The second campaign (WINTWEX-W, WINd Turbine Wake Experiment-Wieringermeer; Kumer et al., 2015; Kumer et al., 2016) was performed in collaboration with the Energy Centre of the Netherlands (ECN) from November 2013 to May 2014 at the ECN test site Wieringermeer. The test facility consists of a row of five Nordex 2.5 MW research wind turbines with a hub height and rotor diameter of 80 m. Around 3 rotor diameter upstream of the research turbine number 6 a met mast of 108 m measures upstream wind and temperature conditions at three and two different altitudes respectively. Additional to the standard met-mast instrumentation, we deployed one WindCube V1 upstream of the research turbine number 6 and two WindCube V1 and a WindCube 100s downstream, relative to the main wind direction. The downstream devices were located at 2, 5 and 12  rotor diameter distance aligned for winds coming from 210◦ south-west. After relocation on November 29th 2013, the locations changed to 1.75, 3 and 12 rotor diameter downstream along the wake line aligned for winds coming from 218◦ south-west. The Windcube V1s measured standard profiles at 40, 52, 60, 100, 108, 120, 140, 160, 200 m above ground level with a sampling frequency of 1 Hz. The scanning configuration of the Windcube 100s consisted of three Plan Position Indicator (PPI) and three Range Height Indicator (RHI) scans repeating every minute.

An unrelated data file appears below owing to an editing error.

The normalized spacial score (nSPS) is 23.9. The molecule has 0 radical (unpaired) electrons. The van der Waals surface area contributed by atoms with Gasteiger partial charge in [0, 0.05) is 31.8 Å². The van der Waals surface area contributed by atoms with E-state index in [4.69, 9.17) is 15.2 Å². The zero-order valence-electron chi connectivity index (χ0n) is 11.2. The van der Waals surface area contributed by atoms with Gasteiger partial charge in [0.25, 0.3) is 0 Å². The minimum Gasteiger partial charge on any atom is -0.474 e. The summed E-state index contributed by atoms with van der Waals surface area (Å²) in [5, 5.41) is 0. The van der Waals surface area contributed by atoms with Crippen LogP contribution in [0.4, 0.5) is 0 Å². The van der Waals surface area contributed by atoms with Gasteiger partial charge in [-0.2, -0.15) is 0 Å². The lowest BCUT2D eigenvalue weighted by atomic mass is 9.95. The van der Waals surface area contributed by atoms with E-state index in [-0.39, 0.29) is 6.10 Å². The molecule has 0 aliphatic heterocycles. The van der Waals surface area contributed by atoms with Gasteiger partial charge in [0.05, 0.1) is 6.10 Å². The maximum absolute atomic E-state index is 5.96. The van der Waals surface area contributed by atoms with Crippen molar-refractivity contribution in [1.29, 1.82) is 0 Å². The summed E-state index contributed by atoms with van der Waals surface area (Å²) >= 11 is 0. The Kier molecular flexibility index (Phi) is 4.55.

During parts of the campaign, the nacelle of the research turbine number 6 has been also equipped with an upstream looking Wind Iris and a horizontally oriented, downstream looking Zephir (ZPH328) nacelle LiDAR for the characterization of both inflow and wake.
The main results gained from the campaign so far include the investigation of the effect of atmospheric stability on averaged and normalized wind and turbulence intensity profiles (Kumer et al., 2015; Kumer et al., submitted to Remote Sensing) and on the spectral energy density (Kumer et al. 2016; Kumer et al., submitted to Remote Sensing).